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21

Only gods and angels can speak Supernal so that all may understand. Your quote is from the Dungeon Master's Guide (page 171) then re-phrased by the Rules Compendium (a more up-to-date version of the rules), which actually says this: The gods have their own language, Supernal, which they share with their angelic servants. When a god or angel speaks ...


14

Fractal is the way to go here. Try this on for size, some trimming may be needed for it to fit perfectly. I'm going to be assuming she speaks Latin fluently, and the rest of the party speaks modern English where assumptions need to be made. High Concept: Language Barrier Aspects: Romance Language Family, Ancient Tongue, Seeming Similarity ...


11

A possible explanation on the limit Upon browsing the Core Rulebook, Humans have the ability to learn any language with Intelligence Bonus points (other than "secret" languages). Surprisingly, Half-Elves also have this ability. To my mind, this is the developers trying to make humans more appealing than non-humans.. Maybe it is just the groups I have ...


10

Plot: Learn it from someone who knows it One would presume that should a druid decide to teach you Druidic, then you could spend a skill rank or two on Speak Languages to learn the language. That would be a DM’s call and probably quite rare, but it could happen. A blighter (Complete Divine) certainly wouldn’t care about teaching the language, ...


9

Since you're already calling upon a Fate Core concept to establish this dilemma -- the Fate fractal -- I'm comfortable suggesting that you use another Fate Core system to address it: the more complex rules for consequences, particularly the rules for recovery on FC164. Establish the "inability to communicate" as a Severe Consequence, and then treat efforts ...


8

Many spells that produce minions include text that specifies what the critters do if not specifically commanded otherwise. Summon Monster I, for example, says that creatures not otherwise commanded will attack the caster's enemies to the best of their ability. Ghoul Army has no such text. As a result, the ghouls and ghast created by Ghoul Army are under no ...


6

This is a question of character knowledge versus player knowledge. Cryptanalysis is a fun, if little used, human skill. Some players will delight in solving cryptographic puzzles, and 4e certainly doesn't prohibit the gamist approach of "challenge the player." On the other hand, cryptanalysis is highly binary. People either really like it, or basically ...


5

It’s a historical thing; it works the same way it did in D&D 3.5. I completely agree with you and think it doesn’t really have any place in the racial properties. It’s setting-dependent cultural detail that any given individual may not adhere to. PCs, in particularly, are usually exceptional in many regards; while most dwarves may not ...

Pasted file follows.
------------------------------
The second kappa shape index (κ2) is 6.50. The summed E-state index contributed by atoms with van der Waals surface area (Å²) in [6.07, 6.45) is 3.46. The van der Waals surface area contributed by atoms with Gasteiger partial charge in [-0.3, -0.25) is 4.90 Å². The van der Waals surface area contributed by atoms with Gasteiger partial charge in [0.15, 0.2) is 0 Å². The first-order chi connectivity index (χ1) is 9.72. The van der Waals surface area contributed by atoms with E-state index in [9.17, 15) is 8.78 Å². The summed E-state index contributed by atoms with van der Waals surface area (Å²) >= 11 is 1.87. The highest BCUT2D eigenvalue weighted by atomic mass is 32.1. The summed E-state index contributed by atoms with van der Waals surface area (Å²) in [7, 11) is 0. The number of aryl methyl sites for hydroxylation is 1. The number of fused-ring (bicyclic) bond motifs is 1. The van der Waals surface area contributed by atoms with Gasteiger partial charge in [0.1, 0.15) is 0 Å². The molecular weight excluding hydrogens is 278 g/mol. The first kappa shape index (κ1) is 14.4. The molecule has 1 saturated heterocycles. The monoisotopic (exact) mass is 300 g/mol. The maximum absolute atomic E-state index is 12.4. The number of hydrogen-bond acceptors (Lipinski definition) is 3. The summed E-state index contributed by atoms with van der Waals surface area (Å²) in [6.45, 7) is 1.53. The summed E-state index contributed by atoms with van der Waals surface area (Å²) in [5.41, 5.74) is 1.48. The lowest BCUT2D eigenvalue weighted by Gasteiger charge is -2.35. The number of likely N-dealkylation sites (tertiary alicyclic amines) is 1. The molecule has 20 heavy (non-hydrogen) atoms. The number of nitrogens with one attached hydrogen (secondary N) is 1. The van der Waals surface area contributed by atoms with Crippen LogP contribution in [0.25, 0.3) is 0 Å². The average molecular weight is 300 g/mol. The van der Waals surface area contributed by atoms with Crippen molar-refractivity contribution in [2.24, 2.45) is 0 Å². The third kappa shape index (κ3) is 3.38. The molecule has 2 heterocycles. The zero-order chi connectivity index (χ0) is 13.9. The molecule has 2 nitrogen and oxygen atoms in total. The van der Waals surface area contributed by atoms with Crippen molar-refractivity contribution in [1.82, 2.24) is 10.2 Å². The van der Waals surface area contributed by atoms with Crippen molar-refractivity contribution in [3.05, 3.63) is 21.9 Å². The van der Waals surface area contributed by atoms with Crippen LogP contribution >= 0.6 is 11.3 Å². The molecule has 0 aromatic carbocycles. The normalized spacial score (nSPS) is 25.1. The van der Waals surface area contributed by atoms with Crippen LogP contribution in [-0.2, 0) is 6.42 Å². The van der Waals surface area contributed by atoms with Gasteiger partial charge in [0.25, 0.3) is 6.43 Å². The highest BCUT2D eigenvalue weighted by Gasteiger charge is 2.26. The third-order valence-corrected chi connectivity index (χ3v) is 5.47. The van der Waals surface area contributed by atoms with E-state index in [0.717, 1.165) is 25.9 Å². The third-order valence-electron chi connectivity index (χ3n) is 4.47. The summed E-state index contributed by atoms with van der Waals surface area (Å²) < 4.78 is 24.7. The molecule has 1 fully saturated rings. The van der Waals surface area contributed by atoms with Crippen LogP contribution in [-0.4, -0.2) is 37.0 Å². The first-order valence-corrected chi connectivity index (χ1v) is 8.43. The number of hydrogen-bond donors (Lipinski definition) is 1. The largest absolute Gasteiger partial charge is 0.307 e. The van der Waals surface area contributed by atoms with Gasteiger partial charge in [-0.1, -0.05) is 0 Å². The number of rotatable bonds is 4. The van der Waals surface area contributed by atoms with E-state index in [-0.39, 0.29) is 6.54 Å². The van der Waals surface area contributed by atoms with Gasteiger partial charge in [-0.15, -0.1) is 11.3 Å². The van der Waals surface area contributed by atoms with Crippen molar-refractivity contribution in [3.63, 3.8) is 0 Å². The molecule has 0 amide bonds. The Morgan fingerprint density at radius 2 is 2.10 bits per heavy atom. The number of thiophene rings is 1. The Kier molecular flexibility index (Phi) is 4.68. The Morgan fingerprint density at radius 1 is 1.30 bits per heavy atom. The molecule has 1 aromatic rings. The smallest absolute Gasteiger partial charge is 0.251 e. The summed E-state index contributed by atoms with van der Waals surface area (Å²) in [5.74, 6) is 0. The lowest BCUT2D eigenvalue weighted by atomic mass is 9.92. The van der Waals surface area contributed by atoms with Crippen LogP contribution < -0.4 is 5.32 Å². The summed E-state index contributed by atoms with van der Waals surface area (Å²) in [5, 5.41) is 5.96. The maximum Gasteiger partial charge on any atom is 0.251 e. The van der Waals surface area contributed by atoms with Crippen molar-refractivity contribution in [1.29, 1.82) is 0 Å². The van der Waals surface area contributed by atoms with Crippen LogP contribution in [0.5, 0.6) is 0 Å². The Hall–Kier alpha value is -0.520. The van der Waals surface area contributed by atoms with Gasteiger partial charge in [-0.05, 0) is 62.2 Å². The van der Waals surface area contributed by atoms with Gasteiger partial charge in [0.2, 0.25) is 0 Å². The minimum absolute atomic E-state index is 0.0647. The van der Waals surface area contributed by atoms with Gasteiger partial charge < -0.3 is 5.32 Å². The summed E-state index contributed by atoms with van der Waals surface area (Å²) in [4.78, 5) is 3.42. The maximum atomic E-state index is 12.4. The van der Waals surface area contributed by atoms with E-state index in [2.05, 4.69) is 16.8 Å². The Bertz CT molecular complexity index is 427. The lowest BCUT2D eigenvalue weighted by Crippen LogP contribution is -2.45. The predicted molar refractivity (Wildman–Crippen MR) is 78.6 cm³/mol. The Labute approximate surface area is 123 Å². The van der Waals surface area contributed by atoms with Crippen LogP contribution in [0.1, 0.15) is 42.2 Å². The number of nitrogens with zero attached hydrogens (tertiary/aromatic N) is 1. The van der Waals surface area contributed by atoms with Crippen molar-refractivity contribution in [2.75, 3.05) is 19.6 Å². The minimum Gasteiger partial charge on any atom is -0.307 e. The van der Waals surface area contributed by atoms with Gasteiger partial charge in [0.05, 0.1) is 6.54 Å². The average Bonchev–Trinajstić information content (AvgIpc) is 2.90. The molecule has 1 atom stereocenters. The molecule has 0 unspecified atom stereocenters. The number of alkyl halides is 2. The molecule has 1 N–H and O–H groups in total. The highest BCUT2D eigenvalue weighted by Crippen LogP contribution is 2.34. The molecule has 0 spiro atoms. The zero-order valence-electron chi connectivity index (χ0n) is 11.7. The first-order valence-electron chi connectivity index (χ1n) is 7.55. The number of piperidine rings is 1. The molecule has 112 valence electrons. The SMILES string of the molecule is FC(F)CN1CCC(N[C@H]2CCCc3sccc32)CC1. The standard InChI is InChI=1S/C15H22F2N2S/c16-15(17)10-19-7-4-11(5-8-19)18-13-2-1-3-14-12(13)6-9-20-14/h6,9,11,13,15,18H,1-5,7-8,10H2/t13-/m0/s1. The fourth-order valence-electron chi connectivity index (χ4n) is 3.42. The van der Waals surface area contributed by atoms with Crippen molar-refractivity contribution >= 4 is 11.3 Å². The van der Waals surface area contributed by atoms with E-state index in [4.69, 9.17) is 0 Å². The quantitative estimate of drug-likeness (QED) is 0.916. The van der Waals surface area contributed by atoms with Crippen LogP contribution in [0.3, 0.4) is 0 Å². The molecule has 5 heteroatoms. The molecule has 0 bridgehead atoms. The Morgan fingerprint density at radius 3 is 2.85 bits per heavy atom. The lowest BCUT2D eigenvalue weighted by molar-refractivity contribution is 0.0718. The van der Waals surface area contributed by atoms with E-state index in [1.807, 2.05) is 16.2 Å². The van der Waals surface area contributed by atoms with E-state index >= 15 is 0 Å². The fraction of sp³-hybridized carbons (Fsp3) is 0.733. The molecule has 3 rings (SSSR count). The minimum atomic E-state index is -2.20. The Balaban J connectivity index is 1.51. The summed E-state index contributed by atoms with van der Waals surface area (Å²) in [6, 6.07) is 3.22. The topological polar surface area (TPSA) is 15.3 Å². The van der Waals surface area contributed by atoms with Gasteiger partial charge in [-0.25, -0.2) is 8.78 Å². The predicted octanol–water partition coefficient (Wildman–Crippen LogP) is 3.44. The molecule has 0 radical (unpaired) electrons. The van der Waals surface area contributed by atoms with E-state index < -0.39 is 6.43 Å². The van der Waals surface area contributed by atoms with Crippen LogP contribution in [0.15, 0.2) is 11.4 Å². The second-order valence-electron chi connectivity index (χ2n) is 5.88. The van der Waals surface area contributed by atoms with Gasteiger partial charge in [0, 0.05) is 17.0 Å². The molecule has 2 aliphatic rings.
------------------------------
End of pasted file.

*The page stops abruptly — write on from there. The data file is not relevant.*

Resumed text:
5

If you'd like more creative control over the language barrier, you can simply create an aspect to represent it, then refine the aspect over time using the character advancement and change rules (Fate Core p. 256, FAE p. 33). Example: Alice plays Yuri, a defector from Eastern Europe. He starts play with “In Soviet Russia, They Don't Speak English.” Alice ...


5

Building on Jadasc's answer: For a non-human character like a space alien or a fairy, you can model this with a stunt that modifies the game rules. For example: Because I am a resilient plant creature, I get an additional mild consequence slot. The slot is initially filled with the consequence “Doesn't speak the local language.” This stunt does not count ...


4

I have a few ideas, but they do not involve FATE mechanics, they are quite system agnostic. On the other hand, they may not fit your setting, game mood or personal preferences, still Im going to give it a shot. Charades This may not work very well, it may also work great - did you consider making it a little charades game? Lay out some ground rules, ban ...


4

As you say, this prevents the creation of unordinary characters by default, and works to maintain world coherence which is essential for maintaining and strengthening suspension of disbelief. It is a game design decision. Sure, it's just a guideline, as are all the rules... for the DM, mainly, as players can ignore it only with the DM's approval (or at the ...


3

A further alternative method to learn Druidic could be a extremely challenging Decipher Script using collected notes written in Druidic and knowing the context. However even just finding written Druidic equivalent of the Rosetta Stone (Most likely written in Druidic, Elven and Sylvan) would be a quest in itself as I imagine it is rare one of a kind marker of ...


3

pathfinder inherited this from dnd-3.5e. I found no explanation from the authors why a limited list exists, so the answer given here is only a speculation. A limited list of bonus languages helps defining the race's place in the world. E.g.: in most settings, gnomes have typical friends (elves, feys, dwarves) and foes (giants, orcs, kobolds, and goblinoids) ...


3

It is very easy to create a 1 to 1 cipher which will sound linguistically plausible. I've done this several times, for many different languages. It's also easy enough to break that, given enough text, the players could figure it out. Effectively, what you do is map vowels to other vowels, and consonants to other consonants, and drop Y (and likely also C and ...



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